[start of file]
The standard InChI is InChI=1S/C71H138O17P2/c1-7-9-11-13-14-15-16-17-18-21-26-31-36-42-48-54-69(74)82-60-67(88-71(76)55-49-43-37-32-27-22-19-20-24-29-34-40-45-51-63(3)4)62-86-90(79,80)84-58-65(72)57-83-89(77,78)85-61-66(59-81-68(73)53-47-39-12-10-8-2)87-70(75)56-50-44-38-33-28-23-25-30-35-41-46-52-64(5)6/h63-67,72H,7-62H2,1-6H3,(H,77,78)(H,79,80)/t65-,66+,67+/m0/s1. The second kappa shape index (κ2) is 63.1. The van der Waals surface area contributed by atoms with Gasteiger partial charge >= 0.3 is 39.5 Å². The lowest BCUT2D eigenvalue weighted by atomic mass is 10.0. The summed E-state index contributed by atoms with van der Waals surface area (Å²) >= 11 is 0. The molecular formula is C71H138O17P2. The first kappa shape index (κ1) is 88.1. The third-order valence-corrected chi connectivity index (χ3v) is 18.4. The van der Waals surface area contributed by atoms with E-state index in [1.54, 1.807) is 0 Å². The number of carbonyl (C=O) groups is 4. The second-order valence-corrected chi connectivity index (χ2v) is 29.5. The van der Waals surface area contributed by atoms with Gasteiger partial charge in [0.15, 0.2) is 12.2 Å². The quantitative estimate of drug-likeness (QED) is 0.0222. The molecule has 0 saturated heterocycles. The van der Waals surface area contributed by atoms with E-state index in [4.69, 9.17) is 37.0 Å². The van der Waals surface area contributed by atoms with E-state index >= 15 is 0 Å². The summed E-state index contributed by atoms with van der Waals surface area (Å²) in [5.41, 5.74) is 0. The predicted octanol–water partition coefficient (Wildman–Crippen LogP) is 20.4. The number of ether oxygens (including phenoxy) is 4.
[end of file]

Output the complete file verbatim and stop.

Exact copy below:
The standard InChI is InChI=1S/C71H138O17P2/c1-7-9-11-13-14-15-16-17-18-21-26-31-36-42-48-54-69(74)82-60-67(88-71(76)55-49-43-37-32-27-22-19-20-24-29-34-40-45-51-63(3)4)62-86-90(79,80)84-58-65(72)57-83-89(77,78)85-61-66(59-81-68(73)53-47-39-12-10-8-2)87-70(75)56-50-44-38-33-28-23-25-30-35-41-46-52-64(5)6/h63-67,72H,7-62H2,1-6H3,(H,77,78)(H,79,80)/t65-,66+,67+/m0/s1. The second kappa shape index (κ2) is 63.1. The van der Waals surface area contributed by atoms with Gasteiger partial charge >= 0.3 is 39.5 Å². The lowest BCUT2D eigenvalue weighted by atomic mass is 10.0. The summed E-state index contributed by atoms with van der Waals surface area (Å²) >= 11 is 0. The molecular formula is C71H138O17P2. The first kappa shape index (κ1) is 88.1. The third-order valence-corrected chi connectivity index (χ3v) is 18.4. The van der Waals surface area contributed by atoms with E-state index in [1.54, 1.807) is 0 Å². The number of carbonyl (C=O) groups is 4. The second-order valence-corrected chi connectivity index (χ2v) is 29.5. The van der Waals surface area contributed by atoms with Gasteiger partial charge in [0.15, 0.2) is 12.2 Å². The quantitative estimate of drug-likeness (QED) is 0.0222. The molecule has 0 saturated heterocycles. The van der Waals surface area contributed by atoms with E-state index in [4.69, 9.17) is 37.0 Å². The van der Waals surface area contributed by atoms with E-state index >= 15 is 0 Å². The summed E-state index contributed by atoms with van der Waals surface area (Å²) in [5.41, 5.74) is 0. The predicted octanol–water partition coefficient (Wildman–Crippen LogP) is 20.4. The number of ether oxygens (including phenoxy) is 4.